I am never going to be the kind of person who celebrates another person’s tears, but I’ve never been more tempted then when I watched the video of former Montana Solicitor General and current Trump Appellate court nominee Lawrence VanDyke crying crocodile tears during his confirmation hearing.
VanDyke was brought to tears by the American Bar Association’s assessment that he is “not qualified” to serve as a federal judge. In their evaluation of VanDyke, based on 60 interviews, they pulled no punches:
“Mr. VanDyke’s accomplishments are offset by the assessments of interviewees that Mr. VanDyke is arrogant, lazy, an ideologue, and lacking in knowledge of the day-to-day practice including procedural rules,” William C. Hubbard, chair of the ABA’s standing committee on the federal judiciary, wrote. “There was a theme that the nominee lacks humility, has an ‘entitlement’ temperament, does not have an open mind, and does not always have a commitment to being candid and truthful.”
While being an arrogant, lazy, unqualified, and uninformed liar would describe the current occupant of the Oval Office well, the American Bar Association’s rating of judges as “qualified” or not has long served as a check on nominations for federal appeals courts, given the lifetime appointments and enormous power of these positions.
VanDyke’s emotional outburst seemed to have been sparked by the ABA’s conclusion that he could not be fair to LGBTQ people and causes if appointed to the bench.
And that concern is well-founded. As MT Cowgirl pointed out back in 2014, VanDyke was connected with “the Christian Reconstructionism movement, which the Southern Poverty Law Center says is “a theocratic movement that seeks to demolish American democracy and replace it with the legal code of the Old Testament, which calls for stoning to death adulterers, homosexuals and in some cases, wayward children.”
While he served as Montana Solicitor General, VanDyke put those views to work, writing amicus briefs in support of his personal, discriminatory views. As Ed Kemmick noted at Last Best News:
Adams’ examined those emails and reported that VanDyke had spent “a significant amount of time” as our solicitor general writing amicus or “friend of the court” briefs filed in other states. Many of those cases dealt with constitutional challenges to state and federal laws regarding abortion, gun rights and same-sex marriage.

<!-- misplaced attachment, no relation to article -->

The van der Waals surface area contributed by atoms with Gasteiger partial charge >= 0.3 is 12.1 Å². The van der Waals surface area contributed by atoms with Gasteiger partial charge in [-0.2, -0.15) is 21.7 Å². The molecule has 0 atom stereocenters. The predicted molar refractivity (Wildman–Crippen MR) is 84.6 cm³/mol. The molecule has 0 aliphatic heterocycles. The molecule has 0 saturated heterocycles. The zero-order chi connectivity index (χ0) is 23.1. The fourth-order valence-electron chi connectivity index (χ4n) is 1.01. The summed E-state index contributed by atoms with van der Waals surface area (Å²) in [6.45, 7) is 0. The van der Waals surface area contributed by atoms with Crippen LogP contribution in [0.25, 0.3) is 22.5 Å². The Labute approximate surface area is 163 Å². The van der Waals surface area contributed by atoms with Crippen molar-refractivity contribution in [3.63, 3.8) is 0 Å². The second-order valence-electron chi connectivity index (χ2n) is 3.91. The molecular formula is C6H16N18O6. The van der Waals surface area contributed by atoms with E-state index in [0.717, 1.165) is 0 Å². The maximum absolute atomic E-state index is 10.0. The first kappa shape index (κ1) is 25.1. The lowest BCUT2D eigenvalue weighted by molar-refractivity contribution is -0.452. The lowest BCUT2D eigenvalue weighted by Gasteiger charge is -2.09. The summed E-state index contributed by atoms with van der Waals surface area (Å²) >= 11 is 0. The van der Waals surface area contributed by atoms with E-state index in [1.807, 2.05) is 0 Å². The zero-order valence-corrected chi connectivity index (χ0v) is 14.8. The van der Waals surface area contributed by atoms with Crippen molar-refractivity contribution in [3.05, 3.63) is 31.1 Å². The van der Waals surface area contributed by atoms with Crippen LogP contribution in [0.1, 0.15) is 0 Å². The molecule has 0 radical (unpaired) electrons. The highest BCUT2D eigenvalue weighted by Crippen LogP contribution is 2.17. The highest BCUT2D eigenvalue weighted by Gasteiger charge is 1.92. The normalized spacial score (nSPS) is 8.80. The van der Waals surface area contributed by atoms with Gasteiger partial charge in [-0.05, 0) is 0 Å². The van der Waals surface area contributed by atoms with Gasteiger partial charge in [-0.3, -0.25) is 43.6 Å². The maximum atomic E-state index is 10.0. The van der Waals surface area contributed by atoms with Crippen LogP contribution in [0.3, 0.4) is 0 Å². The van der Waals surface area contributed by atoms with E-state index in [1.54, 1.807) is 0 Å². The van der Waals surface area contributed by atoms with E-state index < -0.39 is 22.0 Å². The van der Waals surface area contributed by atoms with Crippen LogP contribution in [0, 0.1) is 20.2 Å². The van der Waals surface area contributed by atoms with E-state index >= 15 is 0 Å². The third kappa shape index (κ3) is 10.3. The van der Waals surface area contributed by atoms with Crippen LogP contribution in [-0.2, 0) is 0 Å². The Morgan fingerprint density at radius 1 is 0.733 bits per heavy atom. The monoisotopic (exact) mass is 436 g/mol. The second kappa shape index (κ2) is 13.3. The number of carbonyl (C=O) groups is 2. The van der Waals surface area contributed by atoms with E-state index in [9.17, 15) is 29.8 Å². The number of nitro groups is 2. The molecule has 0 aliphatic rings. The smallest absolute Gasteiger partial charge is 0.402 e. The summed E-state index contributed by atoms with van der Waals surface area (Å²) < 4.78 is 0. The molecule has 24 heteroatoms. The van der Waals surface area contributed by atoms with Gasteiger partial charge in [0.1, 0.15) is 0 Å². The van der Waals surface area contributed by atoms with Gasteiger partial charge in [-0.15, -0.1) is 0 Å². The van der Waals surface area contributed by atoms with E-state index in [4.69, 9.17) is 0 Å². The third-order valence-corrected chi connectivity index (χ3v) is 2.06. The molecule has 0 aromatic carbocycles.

In every case he took hard-right stands. In an amicus brief in an Arizona case he called for the reconsideration of Roe v. Wade, the landmark abortion-rights case. In another email urging Fox to get involved in the case of a photographer in New Mexico who refused to photograph a same-sex commitment ceremony, VanDyke called it “an important case for the future of religious freedom in America.”
So you’ll forgive me if I’m unpersuaded by VanDyke’s emotional outburst when he was confronted with his hostility to the LGBTQ community. While VanDyke may have been trying to win over the panel with an emotional display meant to evoke the Kavanaugh hearing, what he really reminded us is that he’s just another bigot who, while incapable of expressing concern for his fellow human beings, expects us to have pity when he’s been exposed for just who he is.
I’ll reserve my tears for the LGBTQ kids VanDyke thinks it should be legal to discriminate against, thank you.
VanDyke is unqualified for the Court. And, not to pile on, but it’s not just because he is a bigot who will use the bench to impose his troubling theocracy. He’s a terrible lawyer and scholar, as others who have worked with him have noted.
As a final note, it’s worth mention that Attorney General and gubernatorial candidate Tim Fox has offered unqualified VanDyke his unqualified support. That’s not at all surprising, as Fox has turned his Justice Department into a hotbed of discrimination and hired other attorneys whose antediluvian views threaten the equal rights of the LGBTQ community, a story that simply has not been addressed by the Montana press.
VanDyke should never sit on the federal bench. Montanans were smart enough to oppose his dark money-fueled bid for the Supreme Court, but a Republican-controlled Senate that seems to regard bigotry and incompetence as badges of honor will likely confirm him.
Perhaps we can’t change that, but we can–and should–demand that Tim Fox explain why he’s so drawn to those who want to use the courts to discriminate.